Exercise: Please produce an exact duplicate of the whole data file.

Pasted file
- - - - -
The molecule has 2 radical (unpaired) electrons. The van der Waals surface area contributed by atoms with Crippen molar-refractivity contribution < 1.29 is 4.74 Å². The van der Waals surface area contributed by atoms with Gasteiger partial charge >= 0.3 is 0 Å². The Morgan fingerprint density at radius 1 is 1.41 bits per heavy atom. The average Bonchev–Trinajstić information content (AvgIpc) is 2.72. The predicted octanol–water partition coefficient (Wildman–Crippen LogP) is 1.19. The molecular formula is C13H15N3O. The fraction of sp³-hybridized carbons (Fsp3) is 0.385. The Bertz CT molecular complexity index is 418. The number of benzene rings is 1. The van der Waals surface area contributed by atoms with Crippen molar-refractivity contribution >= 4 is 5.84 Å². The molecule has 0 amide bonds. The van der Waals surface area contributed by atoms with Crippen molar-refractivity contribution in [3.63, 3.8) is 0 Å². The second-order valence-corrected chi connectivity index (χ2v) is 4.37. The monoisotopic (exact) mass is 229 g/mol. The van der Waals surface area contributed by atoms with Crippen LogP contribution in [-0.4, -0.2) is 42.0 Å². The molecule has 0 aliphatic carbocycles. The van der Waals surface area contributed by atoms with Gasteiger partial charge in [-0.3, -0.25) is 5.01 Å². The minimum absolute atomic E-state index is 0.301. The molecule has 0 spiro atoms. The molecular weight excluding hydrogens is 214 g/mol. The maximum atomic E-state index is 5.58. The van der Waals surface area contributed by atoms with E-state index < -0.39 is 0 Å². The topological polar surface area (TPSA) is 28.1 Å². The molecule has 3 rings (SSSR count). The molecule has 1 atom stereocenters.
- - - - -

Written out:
The molecule has 2 radical (unpaired) electrons. The van der Waals surface area contributed by atoms with Crippen molar-refractivity contribution < 1.29 is 4.74 Å². The van der Waals surface area contributed by atoms with Gasteiger partial charge >= 0.3 is 0 Å². The Morgan fingerprint density at radius 1 is 1.41 bits per heavy atom. The average Bonchev–Trinajstić information content (AvgIpc) is 2.72. The predicted octanol–water partition coefficient (Wildman–Crippen LogP) is 1.19. The molecular formula is C13H15N3O. The fraction of sp³-hybridized carbons (Fsp3) is 0.385. The Bertz CT molecular complexity index is 418. The number of benzene rings is 1. The van der Waals surface area contributed by atoms with Crippen molar-refractivity contribution >= 4 is 5.84 Å². The molecule has 0 amide bonds. The van der Waals surface area contributed by atoms with Crippen molar-refractivity contribution in [3.63, 3.8) is 0 Å². The second-order valence-corrected chi connectivity index (χ2v) is 4.37. The monoisotopic (exact) mass is 229 g/mol. The van der Waals surface area contributed by atoms with Crippen LogP contribution in [-0.4, -0.2) is 42.0 Å². The molecule has 0 aliphatic carbocycles. The van der Waals surface area contributed by atoms with Gasteiger partial charge in [-0.3, -0.25) is 5.01 Å². The minimum absolute atomic E-state index is 0.301. The molecule has 0 spiro atoms. The molecular weight excluding hydrogens is 214 g/mol. The maximum atomic E-state index is 5.58. The van der Waals surface area contributed by atoms with E-state index < -0.39 is 0 Å². The topological polar surface area (TPSA) is 28.1 Å². The molecule has 3 rings (SSSR count). The molecule has 1 atom stereocenters.